Neuroimaging or brain imaging describes the use of various direct and indirect methods to get a picture of the brain and nervous system. The most techniques include: Functional Magnetic Resonance Imaging (fMRI), Computed Tomography (CT) Scan, Positron Emission Tomography (PET), Magnetoencephalography (MEG), and Electroencephalography (EEG). There are pro’s and con’s to each of these methods. Some provide greater detail of which areas of the brains are most active but are slower and involve radioactive chemicals. Arguably the cheapest and easiest way to get real-time information on the brain is through EEG or measuring our brain waves in different parts of the brain.
EEG is a noninvasive test used to measure the electrical activity in the the brain. It was discovered in 1924 by Hans Berger and revealed that one could measure the brain’s electrical activity by placing electrodes on the scalp and amplifying the signal. Those sensors are used to measure patterns in the ionic current within neurons. According to the frequency range of those signals, we are able to identify brain waves. The most common five brainwaves are Delta, Theta, Alpha, Beta, and Gamma. By looking at location and occurances of certain brainwaves, researchers have been able to identify a range of patterns and signature for certain mental states.
Compared to other neuroimaging techniques, EEG is comparatively cheap technology, mobile and easy to translate, and it offers millisecond-range temporal resolution. It doesn’t require radioactive chemicals either. Its main limitation is poor spatial resolution, meaning it isn’t very precise in detecting location and sources. There are both professional and medical-grade EEGs and a handful of consumer options. Professional EEGs use a 10–20 electrode placement system (10–20 System). While consumer EEG like the Muse, which is used for neurofeedback meditation, only use a few sensor locations and bands.
Returning to the question of attention, can neuroimaging and brain scans identify and measure our attention?
Since, of course, attention has a neurological basis, multiple studies have been able to use neuroimaging to tell us what happens in the brain during sustained and visual attention. Specifically, using more advanced brain imaging techniques, they have found attention in the reticular activating system (brain stem and thalamic nuclei) and that attention has multimodal association areas in prefrontal and parietal with right bias (Hodges, 2017). EEG-derived metrics of attention include alpha decreases and theta increases in fronto-central region.
Since consumer EEG devices like Muse and MindWave by NeuroSky are specifically designed to measure pre-frontal cortex, a number of experiments have been done on this region as it relates to meditation, attention and other mental activities.
Because human emotions, mental states, and levels of attentiveness are controlled by the cerebral cortex in the forehead, detecting the EEG signals produced in this area of the brain is a viable method for determining whether students are inattentive. (Liu, 2013)
One study (Liu, 2013), which used a consumer EEG and some advanced machine learning techniques for classification, provides several key points worth considering about brainwave activity in pre-frontal cortex around attention. They found:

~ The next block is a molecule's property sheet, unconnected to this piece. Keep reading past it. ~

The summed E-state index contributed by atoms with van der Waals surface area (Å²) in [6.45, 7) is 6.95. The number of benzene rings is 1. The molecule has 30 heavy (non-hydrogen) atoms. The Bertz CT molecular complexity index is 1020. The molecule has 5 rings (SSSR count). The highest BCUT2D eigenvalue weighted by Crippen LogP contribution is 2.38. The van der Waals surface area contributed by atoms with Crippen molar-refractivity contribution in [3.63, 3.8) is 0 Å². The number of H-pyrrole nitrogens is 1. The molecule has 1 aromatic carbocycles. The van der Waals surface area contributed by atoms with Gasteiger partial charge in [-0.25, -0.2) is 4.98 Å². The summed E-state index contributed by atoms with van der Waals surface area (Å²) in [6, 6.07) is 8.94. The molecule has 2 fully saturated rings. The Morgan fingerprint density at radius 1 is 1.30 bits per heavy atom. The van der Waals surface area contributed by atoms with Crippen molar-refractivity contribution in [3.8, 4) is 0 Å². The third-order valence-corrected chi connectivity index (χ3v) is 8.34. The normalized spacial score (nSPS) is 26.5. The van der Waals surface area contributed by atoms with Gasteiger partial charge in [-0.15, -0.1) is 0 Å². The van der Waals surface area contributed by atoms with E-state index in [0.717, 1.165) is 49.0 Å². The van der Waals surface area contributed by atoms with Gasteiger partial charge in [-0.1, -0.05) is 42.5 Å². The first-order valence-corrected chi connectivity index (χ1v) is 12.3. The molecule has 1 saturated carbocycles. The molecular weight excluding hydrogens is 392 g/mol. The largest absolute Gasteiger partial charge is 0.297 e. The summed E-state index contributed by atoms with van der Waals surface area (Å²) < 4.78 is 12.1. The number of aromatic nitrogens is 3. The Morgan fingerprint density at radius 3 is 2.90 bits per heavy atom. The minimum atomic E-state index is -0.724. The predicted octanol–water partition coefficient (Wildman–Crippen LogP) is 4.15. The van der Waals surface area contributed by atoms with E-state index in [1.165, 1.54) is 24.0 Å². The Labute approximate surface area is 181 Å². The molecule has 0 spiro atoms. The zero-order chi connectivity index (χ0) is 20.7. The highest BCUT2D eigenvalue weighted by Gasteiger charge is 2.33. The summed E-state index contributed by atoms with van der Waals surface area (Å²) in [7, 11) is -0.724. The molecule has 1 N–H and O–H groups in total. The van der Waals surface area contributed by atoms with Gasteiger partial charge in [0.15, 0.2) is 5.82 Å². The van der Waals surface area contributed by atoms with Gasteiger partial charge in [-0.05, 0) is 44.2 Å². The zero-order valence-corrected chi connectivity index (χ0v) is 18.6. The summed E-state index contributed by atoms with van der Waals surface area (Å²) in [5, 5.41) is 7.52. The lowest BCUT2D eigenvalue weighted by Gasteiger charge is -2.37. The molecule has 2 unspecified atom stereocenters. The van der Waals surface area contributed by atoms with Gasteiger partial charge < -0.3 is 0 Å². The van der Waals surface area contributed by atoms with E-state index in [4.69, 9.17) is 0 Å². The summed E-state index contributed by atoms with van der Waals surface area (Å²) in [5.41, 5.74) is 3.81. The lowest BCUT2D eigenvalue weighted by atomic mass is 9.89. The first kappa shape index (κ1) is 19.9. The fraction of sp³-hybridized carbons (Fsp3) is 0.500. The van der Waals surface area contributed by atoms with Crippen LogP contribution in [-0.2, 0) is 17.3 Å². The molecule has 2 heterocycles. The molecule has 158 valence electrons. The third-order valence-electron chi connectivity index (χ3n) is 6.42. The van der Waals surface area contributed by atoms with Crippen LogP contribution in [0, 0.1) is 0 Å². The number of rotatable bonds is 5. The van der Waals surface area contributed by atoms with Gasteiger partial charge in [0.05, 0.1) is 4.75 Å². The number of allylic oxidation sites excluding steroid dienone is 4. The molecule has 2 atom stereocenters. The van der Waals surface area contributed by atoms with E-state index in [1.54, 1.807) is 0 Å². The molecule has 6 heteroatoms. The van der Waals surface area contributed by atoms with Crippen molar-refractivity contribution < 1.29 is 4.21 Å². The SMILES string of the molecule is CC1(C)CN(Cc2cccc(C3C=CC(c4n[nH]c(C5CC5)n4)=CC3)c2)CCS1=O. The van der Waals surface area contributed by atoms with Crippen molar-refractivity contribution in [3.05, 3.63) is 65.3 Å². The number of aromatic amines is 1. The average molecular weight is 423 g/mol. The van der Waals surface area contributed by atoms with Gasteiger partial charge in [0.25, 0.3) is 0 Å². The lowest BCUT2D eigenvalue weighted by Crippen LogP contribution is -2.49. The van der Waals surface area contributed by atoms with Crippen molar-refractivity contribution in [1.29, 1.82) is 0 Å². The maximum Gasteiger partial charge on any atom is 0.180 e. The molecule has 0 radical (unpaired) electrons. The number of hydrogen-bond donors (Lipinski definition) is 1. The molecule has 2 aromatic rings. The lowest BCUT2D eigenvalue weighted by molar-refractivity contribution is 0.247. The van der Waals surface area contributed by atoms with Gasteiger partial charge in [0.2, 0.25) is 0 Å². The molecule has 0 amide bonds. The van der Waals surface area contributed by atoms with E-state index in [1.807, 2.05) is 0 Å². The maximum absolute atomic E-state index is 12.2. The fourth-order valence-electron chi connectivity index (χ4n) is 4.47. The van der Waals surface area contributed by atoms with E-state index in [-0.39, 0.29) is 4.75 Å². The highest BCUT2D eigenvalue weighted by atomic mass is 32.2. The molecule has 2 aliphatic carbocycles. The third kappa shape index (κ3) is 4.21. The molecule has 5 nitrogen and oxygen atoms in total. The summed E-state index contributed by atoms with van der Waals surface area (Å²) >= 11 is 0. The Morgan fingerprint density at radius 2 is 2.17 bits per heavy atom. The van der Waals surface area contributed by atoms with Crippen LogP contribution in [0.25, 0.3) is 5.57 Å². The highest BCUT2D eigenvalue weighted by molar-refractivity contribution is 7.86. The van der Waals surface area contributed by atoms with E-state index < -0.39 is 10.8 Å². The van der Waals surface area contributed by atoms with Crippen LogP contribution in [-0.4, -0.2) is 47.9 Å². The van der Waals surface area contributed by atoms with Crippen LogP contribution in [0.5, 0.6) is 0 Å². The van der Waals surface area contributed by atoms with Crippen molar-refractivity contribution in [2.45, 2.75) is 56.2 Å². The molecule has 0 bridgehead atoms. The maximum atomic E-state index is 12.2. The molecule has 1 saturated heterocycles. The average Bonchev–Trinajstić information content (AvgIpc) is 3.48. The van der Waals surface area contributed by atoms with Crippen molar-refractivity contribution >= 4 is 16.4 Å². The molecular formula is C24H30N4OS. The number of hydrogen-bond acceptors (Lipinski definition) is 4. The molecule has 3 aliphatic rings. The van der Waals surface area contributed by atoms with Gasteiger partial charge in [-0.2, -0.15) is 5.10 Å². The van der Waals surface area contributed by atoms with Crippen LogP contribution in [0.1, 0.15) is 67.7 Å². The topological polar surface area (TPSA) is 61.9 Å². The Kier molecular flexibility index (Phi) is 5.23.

- When the subjects were inattentive (often due to sleepiness) there was greater Theta activity.
- When the subjects were in a relaxed state, Alpha activity was slightly higher.
- When the subjects were attentive, Beta activity was greater.
So, when someone is not paying attention or inattentive, Theta activity increases in the front part of the brain. Similarly when someone is paying attention, Beta activity increases too.
In view of these clues, it seems like EEG and brainwaves offer a powerful method into tracking attention. There are even a few companies offering wearables for tracking student attention in this way. Obviously privacy and “creepy tech” concerns abound with anything around brain monitoring, but if you are looking for a very direct method of tracking attention, the attentive brain is one of the best.
Attentive Eyes: Gaze Tracking for Measuring Attentive Behavior
Cognitive tests are easy to do and sensitive to changes around attention. Brain scan are perhaps the most robust for identifying when we are attentive or not. But both have their limitations. Cognitive tests are disruptive, take time and have practice effects. Brain scans require a lot of technology and can be uncomfortable and “creepy” to students and parents. Fortunately perhaps there are behavioral ways to measure our attention, and it’s all in our eyes.
Gaze tracking is a technique used to analyze and understand a person’s visual attention and focus. It involves tracking the movement and direction of a person’s eyes and studying where they fixate and how long they spend looking at specific objects or areas of interest. By monitoring eye movements, researchers and developers can gain insights into the attentive behavior of individuals, including their level of engagement, interest, and cognitive processes. In short, by measuring where our eyes go and do we can intuitive underlying cognitive and neurological states of attention and focus.
The primary technology behind gaze tracking is an eye-tracking system, which typically consists of a camera or sensors that capture the eye movements of the person being observed. Historically these were massive, lab-based systems, often involving computer screens, multiple cameras or even virtual reality headsets. The captured eye movement data is then processed and analyzed to extract meaningful information about the person’s attention patterns.
Gaze tracking has applications in various fields, including psychology, human-computer interaction, market research, usability testing, and neuroscience. For example, in User Experience (UX) and Human-Computer Interaction (HCI), gaze tracking has been used to assess how users interact with digital interfaces, websites, or software applications. It provides valuable insights into which elements of a design attract the most attention, what areas might cause confusion or frustration, and how to optimize user interfaces for better user experiences. Gaze tracking has also proved popular in market research and advertising towards better understanding how consumer react to advertisements or product displays.